From the many results of reports, (I)-(IV), the mechanism of decarbonization was considered, firstly in a high-frequency induction furnace in which slag did not exist and secondly in an open hearth furnace in which slag existed. The following results were obtained:
(1) In a high-frequency induction furnace in which slag did not exist, the inclination of moving velocity of molten steel by stir under free surface was small, and the boundary layer could be neglected. But there existed thin layer in which C was gradually decreased by reaction of oxygen during a flow along a free surface.
(2) Above the free surface, there existed Fe-O reaction phase. This phase was a thin layer in which existed (a) vapour of iron (this vapour pressure (1mmHg, 1600°C) decreased gradually as becoming more distant from the free surface.), (b) FeO molecules and FeO drops formed by association of FeO molecules, (e) oxygen moleeules, partial pressure of which was lower than above, and (d) CO and CO2 molecules which were reaction products of C and gaseous oxygen; and this phase showed resistance to encroach of oxygen to molten steel.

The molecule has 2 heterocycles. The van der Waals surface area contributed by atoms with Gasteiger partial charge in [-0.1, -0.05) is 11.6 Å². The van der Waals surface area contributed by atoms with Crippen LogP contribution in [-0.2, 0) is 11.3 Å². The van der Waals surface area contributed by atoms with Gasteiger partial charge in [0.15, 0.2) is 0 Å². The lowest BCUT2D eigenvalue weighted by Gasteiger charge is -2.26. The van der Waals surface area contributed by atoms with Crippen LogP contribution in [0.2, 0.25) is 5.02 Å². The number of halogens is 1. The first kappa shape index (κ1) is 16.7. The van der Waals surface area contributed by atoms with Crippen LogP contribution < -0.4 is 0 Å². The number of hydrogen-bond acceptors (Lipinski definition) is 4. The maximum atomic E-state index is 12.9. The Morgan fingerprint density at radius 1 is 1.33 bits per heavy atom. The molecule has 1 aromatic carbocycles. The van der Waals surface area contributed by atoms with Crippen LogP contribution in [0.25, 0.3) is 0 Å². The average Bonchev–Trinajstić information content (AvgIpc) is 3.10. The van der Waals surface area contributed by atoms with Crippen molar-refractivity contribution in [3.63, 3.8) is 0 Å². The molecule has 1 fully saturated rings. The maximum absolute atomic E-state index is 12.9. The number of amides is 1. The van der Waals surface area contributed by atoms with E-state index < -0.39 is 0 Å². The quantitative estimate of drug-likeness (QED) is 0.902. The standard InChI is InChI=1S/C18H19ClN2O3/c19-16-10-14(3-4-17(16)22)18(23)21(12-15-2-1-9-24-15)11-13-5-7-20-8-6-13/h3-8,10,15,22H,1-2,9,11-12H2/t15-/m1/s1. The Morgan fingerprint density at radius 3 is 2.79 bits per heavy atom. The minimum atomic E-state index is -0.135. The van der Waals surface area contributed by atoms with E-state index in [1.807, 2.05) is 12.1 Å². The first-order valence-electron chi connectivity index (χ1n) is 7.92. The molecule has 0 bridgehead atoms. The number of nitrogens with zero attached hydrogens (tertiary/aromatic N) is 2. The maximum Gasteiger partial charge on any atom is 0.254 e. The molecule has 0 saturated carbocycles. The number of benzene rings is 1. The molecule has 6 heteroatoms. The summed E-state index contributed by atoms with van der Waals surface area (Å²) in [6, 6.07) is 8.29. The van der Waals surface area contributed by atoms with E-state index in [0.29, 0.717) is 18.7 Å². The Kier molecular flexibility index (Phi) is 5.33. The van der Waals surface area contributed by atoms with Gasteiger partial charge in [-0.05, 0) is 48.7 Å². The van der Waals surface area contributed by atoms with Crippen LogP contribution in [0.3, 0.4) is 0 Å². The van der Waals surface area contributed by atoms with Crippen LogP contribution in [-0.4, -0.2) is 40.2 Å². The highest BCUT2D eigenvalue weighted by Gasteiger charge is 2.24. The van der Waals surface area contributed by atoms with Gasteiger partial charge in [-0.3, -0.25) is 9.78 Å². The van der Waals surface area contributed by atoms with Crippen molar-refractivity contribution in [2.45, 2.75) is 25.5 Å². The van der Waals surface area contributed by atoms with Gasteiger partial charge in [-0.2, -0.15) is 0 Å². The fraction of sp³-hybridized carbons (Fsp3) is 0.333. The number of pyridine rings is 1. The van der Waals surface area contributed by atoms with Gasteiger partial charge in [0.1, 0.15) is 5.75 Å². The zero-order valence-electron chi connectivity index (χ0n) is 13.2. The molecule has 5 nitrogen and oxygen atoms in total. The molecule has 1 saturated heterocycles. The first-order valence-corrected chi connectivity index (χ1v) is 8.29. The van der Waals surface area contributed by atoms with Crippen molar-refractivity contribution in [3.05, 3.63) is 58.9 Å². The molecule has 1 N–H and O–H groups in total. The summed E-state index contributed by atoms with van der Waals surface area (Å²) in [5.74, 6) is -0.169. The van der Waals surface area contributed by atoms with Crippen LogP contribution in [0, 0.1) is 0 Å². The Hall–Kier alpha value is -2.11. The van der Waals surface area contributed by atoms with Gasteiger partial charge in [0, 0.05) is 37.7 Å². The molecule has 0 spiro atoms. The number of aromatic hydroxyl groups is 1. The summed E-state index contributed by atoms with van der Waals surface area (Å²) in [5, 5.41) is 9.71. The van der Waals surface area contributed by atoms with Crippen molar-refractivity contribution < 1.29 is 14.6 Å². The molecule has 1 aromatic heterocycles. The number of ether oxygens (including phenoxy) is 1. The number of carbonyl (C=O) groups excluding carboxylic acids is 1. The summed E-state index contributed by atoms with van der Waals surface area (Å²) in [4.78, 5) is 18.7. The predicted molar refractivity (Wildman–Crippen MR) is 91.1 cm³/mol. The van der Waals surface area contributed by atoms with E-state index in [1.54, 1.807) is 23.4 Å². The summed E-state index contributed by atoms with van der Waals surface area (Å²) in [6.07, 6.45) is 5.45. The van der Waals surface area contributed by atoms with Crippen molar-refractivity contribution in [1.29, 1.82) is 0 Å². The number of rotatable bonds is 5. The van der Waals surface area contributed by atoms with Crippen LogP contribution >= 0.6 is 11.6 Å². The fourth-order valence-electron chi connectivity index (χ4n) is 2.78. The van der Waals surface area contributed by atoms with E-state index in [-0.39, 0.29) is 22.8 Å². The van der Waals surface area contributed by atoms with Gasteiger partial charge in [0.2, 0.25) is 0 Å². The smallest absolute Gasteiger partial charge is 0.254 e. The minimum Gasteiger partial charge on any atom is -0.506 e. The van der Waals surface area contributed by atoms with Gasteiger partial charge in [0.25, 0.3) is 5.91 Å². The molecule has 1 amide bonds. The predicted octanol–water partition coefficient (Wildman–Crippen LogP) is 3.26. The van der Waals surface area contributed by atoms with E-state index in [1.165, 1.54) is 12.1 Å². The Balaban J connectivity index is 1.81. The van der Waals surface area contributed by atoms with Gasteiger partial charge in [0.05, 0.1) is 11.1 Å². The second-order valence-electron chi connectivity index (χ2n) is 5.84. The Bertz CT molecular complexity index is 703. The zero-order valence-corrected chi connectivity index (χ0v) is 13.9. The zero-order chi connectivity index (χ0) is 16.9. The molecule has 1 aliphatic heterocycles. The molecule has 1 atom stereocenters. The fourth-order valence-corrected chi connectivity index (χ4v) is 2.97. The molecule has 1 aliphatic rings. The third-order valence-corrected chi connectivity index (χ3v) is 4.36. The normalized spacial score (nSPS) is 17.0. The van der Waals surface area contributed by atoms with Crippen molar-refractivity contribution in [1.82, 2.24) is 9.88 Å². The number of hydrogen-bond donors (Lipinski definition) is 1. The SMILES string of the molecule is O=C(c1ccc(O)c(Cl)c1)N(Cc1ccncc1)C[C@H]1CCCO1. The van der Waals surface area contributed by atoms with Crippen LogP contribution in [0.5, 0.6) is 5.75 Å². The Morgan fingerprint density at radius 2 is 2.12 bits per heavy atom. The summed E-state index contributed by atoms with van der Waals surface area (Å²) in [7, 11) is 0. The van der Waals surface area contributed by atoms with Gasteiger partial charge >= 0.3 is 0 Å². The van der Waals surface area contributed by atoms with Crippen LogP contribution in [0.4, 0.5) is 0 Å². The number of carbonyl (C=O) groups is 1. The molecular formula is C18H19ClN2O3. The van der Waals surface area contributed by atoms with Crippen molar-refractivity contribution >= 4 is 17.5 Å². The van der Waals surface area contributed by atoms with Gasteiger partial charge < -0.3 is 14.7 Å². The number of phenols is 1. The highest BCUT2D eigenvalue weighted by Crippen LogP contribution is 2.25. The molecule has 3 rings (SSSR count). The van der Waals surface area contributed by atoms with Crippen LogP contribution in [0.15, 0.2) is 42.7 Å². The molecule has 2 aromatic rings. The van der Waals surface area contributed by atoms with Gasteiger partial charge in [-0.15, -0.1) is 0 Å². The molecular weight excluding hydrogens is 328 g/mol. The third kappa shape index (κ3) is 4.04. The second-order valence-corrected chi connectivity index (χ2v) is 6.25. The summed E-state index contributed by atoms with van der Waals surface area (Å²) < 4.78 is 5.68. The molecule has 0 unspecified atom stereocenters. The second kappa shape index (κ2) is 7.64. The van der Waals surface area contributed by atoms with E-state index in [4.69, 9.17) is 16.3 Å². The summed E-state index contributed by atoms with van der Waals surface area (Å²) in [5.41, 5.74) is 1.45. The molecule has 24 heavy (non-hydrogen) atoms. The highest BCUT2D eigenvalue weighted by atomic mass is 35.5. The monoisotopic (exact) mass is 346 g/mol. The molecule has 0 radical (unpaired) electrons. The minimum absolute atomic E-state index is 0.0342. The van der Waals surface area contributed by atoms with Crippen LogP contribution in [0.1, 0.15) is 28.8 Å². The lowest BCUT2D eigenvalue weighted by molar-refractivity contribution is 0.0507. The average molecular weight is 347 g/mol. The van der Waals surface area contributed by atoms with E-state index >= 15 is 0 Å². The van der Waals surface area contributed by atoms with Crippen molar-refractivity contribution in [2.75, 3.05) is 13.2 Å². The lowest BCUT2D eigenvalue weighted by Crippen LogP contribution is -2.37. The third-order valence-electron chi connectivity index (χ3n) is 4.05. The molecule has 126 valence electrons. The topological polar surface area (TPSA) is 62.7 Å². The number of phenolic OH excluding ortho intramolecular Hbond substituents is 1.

(3) In a high-frequency induction furnace in which slag did not exist, the decarbonization occurred mainly at the above-stated free surface, through which oxygen from gas phas and C in molten steel reacted, and reaction product, CO escaped immediately to gas phase. And so, the rate of decarbonization was controlled by arriving velocity of gaseoup oxygen when arriving velocity of C was higher and byarriving velocity of Cwhenarriving velocity of C was lower.
(5) In an open hearth furnace, oxy supplied through slag, and decarbonization. proceeded only by formation and escape of Co bubbles. Accordingly, in a high-frequency induction furnace, C-O relation was along Vacher & Hamilton's curve, but on the contrary, C-O relation was upper than Vacher & Hamilton's curve in the open hearth furnace.
(6) In the open hearth furnace, the tate determined steps were (a) movement of oxygen through the boundary layer between slag and molten steel, and (b) diffusion and escape of CO through the boundary layer between molten steel and gas phase of CO bubbles or crevices in the hearth.